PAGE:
Wrecking Crew Drummer Hal Blaine Dies at the Age of 90

Blaine appeared on tracks by the Beach Boys, Frank Sinatra and countless others
Photo credit Photo by Jesse Grant/Getty Images for NAMM

Rock and Roll Hall of Famer and member of the legendary Wrecking Crew Hal Blaine has died at the age of 90. The most prolific drummer in recorded pop music history had just celebrated his birthday with friends less than two months ago. A spokesperson announced Blaine’s death on Facebook.

“Hal Blaine - loving father of Michelle Blaine; grandfather of Anthony, Josh, Aaron, Whitney, Tempest, Ever and Lyryk; and inspiration to countless friends, fans and musicians - has passed on today, March 11th, 2019 at the age of 90. May he rest forever on 2 and 4. The family appreciates your outpouring of support and prayers that have been extended to Hal from around the world, and respectfully request privacy in this time of great mourning. No further details will be released at this time.”

Blaine performed on tens of thousands of tracks as a session musician in Los Angeles starting in the 1960s. The best of the best musicians in that group became known as the Wrecking Crew and churned out hits for a long list of top artists including Frank Sinatra, Elvis Presley, The Beach Boys, Simon & Garfunkel, Neil Diamond, The Byrds, The Monkees, John Lennon and Steely Dan. Blaine was also producer Phil Spector’s go-to drummer for creating his trademark “wall of sound” for groups like The Ronettes.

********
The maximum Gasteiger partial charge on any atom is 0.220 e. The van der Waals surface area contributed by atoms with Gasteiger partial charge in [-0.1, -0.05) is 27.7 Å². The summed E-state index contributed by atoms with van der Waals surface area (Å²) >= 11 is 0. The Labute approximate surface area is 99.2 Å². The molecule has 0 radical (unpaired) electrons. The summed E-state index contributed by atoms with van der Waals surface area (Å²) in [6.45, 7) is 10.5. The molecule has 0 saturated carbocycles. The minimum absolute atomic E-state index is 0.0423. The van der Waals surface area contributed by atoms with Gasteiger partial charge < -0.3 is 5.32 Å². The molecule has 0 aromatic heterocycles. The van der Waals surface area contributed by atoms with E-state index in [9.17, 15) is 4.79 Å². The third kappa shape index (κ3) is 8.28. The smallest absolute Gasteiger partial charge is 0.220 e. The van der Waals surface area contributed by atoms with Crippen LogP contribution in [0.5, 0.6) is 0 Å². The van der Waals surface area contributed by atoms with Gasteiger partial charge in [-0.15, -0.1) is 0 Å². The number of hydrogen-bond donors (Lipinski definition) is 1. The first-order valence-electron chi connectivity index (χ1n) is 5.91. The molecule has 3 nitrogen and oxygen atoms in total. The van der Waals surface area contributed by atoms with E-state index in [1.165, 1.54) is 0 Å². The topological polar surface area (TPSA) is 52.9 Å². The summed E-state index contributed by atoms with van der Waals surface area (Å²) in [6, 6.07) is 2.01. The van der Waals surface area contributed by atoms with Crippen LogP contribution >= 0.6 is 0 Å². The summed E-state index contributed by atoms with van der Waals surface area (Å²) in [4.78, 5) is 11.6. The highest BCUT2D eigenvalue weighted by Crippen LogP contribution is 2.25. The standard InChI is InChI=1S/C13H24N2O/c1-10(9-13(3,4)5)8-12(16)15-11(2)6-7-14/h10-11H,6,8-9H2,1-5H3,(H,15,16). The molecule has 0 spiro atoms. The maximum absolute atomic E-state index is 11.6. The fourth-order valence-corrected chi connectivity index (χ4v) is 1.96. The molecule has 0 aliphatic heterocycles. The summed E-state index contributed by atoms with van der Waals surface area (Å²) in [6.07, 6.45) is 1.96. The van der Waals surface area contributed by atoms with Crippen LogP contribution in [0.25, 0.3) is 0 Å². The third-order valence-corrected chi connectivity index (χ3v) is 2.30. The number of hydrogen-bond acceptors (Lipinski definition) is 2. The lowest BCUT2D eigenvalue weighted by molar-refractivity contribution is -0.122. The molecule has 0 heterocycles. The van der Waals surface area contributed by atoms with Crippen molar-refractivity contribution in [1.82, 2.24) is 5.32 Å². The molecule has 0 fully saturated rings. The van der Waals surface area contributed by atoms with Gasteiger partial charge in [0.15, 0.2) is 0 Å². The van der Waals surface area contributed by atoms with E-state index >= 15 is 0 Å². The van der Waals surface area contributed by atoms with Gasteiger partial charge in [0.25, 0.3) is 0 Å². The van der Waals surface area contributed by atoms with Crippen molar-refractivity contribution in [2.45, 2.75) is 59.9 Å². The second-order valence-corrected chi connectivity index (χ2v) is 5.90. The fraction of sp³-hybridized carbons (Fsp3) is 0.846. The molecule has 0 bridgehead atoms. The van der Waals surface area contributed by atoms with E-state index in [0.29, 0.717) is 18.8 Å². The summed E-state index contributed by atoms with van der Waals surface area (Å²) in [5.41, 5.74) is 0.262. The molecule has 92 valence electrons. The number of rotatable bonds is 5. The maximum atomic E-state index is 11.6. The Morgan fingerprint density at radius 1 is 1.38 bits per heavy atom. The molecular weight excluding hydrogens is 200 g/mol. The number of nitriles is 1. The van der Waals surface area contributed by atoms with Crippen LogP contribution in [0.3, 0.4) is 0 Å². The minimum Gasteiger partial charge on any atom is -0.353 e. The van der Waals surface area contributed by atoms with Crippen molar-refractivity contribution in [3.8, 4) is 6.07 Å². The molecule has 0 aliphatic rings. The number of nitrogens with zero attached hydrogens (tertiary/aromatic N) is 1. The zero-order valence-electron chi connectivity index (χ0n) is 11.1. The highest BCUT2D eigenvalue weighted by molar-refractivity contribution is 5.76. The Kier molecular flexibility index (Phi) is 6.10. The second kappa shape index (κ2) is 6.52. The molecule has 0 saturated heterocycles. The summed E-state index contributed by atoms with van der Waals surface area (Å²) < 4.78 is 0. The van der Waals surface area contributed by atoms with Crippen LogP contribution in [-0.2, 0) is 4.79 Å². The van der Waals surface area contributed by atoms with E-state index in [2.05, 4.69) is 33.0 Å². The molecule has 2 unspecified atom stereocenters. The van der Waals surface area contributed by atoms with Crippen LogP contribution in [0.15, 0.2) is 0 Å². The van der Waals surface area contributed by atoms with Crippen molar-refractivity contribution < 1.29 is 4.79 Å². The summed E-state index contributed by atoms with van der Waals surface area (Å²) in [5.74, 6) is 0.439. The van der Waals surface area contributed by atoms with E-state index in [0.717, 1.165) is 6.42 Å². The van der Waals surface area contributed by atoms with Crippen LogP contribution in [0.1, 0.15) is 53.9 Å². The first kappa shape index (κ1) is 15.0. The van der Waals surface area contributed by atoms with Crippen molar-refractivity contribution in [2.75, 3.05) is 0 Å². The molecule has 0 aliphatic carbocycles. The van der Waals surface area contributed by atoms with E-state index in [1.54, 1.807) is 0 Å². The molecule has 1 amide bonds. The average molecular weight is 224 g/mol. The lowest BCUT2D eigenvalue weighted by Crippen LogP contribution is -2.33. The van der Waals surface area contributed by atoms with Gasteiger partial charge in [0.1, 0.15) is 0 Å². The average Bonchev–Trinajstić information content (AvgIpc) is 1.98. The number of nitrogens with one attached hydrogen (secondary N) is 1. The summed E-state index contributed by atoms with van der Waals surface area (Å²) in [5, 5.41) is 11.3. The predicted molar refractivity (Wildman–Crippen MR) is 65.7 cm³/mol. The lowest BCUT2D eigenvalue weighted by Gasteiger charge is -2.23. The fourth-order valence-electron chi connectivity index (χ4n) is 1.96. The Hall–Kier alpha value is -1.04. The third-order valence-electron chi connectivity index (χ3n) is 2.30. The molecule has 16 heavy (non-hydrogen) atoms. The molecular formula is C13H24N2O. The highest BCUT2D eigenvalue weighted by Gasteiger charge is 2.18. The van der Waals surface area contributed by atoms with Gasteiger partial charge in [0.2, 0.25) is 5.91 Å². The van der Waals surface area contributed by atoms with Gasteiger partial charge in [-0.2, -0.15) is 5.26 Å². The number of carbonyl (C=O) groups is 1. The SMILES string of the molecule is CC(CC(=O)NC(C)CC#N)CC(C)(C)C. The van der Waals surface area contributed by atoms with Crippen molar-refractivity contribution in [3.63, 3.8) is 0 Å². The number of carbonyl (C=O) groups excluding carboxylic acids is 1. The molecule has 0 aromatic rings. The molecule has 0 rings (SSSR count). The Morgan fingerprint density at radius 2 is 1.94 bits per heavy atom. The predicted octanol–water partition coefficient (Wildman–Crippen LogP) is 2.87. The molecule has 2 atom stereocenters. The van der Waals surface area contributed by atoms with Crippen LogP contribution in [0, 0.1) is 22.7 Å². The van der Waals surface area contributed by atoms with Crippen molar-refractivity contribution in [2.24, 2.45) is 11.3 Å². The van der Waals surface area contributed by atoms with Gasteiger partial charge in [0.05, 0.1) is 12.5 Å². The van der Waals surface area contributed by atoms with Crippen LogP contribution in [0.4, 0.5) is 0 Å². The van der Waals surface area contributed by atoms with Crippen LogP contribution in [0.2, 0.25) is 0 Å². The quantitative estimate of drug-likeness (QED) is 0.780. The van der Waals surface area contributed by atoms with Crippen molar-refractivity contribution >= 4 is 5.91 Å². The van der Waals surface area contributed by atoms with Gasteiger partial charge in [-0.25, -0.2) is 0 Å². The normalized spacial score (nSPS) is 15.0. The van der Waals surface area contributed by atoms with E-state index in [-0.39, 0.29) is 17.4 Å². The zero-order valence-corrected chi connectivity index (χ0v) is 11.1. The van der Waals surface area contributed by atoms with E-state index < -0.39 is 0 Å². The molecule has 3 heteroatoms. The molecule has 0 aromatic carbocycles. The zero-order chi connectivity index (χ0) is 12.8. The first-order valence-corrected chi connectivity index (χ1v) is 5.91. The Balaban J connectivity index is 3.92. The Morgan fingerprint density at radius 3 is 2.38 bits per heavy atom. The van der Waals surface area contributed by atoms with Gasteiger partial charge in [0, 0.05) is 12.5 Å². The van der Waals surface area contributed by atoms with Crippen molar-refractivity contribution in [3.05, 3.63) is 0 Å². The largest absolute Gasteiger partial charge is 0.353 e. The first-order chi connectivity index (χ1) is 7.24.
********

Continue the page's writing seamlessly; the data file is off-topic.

A video posted on Facebook by local historian Alison Martino showed Blaine performing “These Boots are Made for Walking” at his 90th birthday party in February. The song went to #1 for Nancy Sinatra in 1966.

Recording Academy President and CEO Neil Portnow also issued a statement on Blaine's passing:

"Hal Blaine was a legendary session drummer whose contributions as a member of the Wrecking Crew helped propel countless hits to the top of the Billboard charts in the '60s and '70s. A Recording Academy Lifetime Achievement Award recipient in 2018, Hal played on tracks that won the GRAMMY Award for Record Of The Year six successive times, from 1965-1970. He contributed to tens of thousands of songs throughout his career, including the Beach Boys' "Caroline, No" and Simon & Garfunkel's "Bridge Over Troubled Water." We extend our deepest condolences to his family, friends, and fellow music creators."